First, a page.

You may be able to claim for tax relief on your company’s research and development (R&D) projects.
This is a government initiative, where companies can make an R&D tax credit claim against their corporation tax, to reward innovation.
However, R&D is a wider category than you might think, and therefore it is important to have an understanding of what the scheme involves to see if you are eligible to claim.
An R&D tax credit is an incentive for a UK business, if it spends money on activities that are concerned with research and development.
HMRC set up the R&D tax credit scheme in 2000, to support individual businesses and promote innovation across different sectors. This should help grow the UK economy.
This reward is not dependent on the outcome of an R&D project, but enables a company to claim on its R&D expenditure as either a reduction in its corporation tax, or as a cash payment.
This depends on the company having paid some tax, either as corporation tax, or PAYE and national insurance contributions.
For a project to count as R&D under the scheme, it must be part of something specific that is making an advance in science or technology.
It cannot apply to social sciences, such as economics, and it cannot be connected to something purely theoretical.
It may be about researching or developing something new, or improving something that already exists.
This can be a product, service or process.
To apply for R&D tax credits, you must show how your project:
The aim of a project that you make an R&D tax credit claim for must be to create an advance in an overall field, and not just for the benefit of your business.
This means you cannot claim for using a technological or scientific advance which already exists, but which you are using for the first time in your sector.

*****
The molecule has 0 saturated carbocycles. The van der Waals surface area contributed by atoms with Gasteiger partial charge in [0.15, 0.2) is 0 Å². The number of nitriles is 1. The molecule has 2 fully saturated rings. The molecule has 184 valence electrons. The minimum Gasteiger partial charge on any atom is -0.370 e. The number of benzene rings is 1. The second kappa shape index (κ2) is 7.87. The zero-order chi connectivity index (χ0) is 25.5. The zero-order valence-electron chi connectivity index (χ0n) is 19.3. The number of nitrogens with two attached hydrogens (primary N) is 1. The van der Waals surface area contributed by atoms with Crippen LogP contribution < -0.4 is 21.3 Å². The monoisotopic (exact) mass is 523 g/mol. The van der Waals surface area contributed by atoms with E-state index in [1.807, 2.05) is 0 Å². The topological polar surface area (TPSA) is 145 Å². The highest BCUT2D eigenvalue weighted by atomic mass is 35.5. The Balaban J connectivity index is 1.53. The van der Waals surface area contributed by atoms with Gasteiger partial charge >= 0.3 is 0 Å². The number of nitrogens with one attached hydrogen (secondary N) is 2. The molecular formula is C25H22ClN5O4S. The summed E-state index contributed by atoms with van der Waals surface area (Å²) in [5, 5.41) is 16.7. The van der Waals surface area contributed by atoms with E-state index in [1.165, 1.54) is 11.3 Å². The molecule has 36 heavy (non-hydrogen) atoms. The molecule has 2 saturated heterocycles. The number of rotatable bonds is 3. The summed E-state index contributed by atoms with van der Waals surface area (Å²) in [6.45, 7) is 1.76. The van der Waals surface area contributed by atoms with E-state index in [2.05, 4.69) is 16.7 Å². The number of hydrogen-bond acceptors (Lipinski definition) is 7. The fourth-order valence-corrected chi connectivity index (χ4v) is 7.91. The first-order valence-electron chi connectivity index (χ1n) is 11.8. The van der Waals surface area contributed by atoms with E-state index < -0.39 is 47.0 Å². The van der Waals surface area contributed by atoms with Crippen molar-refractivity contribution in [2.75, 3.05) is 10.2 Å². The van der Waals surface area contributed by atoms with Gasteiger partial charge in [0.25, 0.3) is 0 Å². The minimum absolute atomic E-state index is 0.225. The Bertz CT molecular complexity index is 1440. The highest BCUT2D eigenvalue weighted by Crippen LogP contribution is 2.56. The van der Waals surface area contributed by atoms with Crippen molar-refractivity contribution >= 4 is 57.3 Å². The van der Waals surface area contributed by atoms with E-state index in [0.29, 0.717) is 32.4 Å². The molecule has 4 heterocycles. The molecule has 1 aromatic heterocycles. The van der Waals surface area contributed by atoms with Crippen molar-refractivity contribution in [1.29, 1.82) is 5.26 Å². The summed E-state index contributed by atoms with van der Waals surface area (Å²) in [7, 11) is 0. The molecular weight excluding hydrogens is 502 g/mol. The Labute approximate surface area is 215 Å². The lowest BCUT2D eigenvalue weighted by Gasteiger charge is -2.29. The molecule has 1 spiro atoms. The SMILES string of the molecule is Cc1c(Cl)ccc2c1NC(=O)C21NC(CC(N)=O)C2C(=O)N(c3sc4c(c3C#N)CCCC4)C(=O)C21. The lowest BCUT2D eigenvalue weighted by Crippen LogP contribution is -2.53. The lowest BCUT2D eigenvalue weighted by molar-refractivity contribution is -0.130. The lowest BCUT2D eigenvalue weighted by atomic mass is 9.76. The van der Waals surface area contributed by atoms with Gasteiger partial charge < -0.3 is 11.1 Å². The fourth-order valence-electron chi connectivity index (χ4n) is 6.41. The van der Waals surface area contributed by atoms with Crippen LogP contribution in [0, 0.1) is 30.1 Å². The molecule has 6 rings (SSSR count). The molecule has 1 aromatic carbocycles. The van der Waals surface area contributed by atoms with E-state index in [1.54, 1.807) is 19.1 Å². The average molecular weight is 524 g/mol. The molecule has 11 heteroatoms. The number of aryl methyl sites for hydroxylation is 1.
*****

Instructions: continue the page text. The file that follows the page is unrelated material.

In manufacturing, eligible activities for R&D tax credits include:
In software development, R&D activities include:
R&D can cover engineering projects related to:
For architecture and construction, eligible R&D includes:
The value of R&D tax credits is in the savings you make on your tax.
The R&D tax credit scheme works by enhancing your development costs, which reduces the profits you declare. This reduces the amount of corporation tax you need to pay.
You can claim for your past two financial years, which means that if you have not made a claim earlier, you can claim a refund for the years that apply.
If your application is successful and you have already paid your corporation tax, then you should be due a rebate from HMRC.
Even if your company is loss-making you can benefit, either by the increased savings you make on your future tax, or from receiving a tax credit. Tax credits involve HMRC physically repaying the company which is helpful for most small businesses cash flow.
You make an initial R&D tax credit claim, but you can then keep using the scheme each year, providing your company is carrying out work that is eligible. This reduces your future tax liability.
To what extent your company benefits under the scheme will depend on your level of investment in R&D, the amount of corporation tax you pay, and the size of your company.
There are different types of tax relief for SMEs and larger companies.
For larger companies, there is research and development expenditure credit (RDEC). They can claim this for working on R&D projects. It is a form of tax credit. From April 2020, it is 13 per cent of qualifying R&D expenditure.
For SMEs there is SME R&D Relief. To qualify as an SME, your company must have:
To apply for R&D tax credits, you need to calculate the enhanced expenditure that will cover your claim, covering: